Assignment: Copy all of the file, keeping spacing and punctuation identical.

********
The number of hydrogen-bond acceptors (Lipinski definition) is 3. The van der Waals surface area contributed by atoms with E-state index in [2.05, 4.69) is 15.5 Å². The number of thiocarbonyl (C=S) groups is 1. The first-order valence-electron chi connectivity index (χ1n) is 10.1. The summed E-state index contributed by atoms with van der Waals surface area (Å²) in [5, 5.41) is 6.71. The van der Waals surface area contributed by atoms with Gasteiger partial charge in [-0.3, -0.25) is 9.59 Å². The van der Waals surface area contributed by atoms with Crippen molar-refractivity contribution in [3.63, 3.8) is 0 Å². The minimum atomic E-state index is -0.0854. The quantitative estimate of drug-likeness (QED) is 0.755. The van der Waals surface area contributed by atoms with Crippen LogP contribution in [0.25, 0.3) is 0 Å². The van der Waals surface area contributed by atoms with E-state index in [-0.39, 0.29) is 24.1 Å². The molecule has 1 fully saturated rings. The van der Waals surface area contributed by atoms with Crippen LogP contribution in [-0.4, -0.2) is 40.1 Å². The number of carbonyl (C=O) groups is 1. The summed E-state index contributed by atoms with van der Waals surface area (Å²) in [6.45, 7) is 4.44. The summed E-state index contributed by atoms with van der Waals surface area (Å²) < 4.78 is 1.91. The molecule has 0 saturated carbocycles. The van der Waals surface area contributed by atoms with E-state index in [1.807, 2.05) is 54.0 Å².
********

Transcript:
The number of hydrogen-bond acceptors (Lipinski definition) is 3. The van der Waals surface area contributed by atoms with E-state index in [2.05, 4.69) is 15.5 Å². The number of thiocarbonyl (C=S) groups is 1. The first-order valence-electron chi connectivity index (χ1n) is 10.1. The summed E-state index contributed by atoms with van der Waals surface area (Å²) in [5, 5.41) is 6.71. The van der Waals surface area contributed by atoms with Gasteiger partial charge in [-0.3, -0.25) is 9.59 Å². The van der Waals surface area contributed by atoms with Crippen molar-refractivity contribution in [3.63, 3.8) is 0 Å². The minimum atomic E-state index is -0.0854. The quantitative estimate of drug-likeness (QED) is 0.755. The van der Waals surface area contributed by atoms with Crippen LogP contribution in [0.25, 0.3) is 0 Å². The van der Waals surface area contributed by atoms with E-state index in [-0.39, 0.29) is 24.1 Å². The molecule has 1 fully saturated rings. The van der Waals surface area contributed by atoms with Crippen LogP contribution in [-0.4, -0.2) is 40.1 Å². The number of carbonyl (C=O) groups is 1. The summed E-state index contributed by atoms with van der Waals surface area (Å²) in [6.45, 7) is 4.44. The summed E-state index contributed by atoms with van der Waals surface area (Å²) < 4.78 is 1.91. The molecule has 0 saturated carbocycles. The van der Waals surface area contributed by atoms with E-state index in [1.807, 2.05) is 54.0 Å².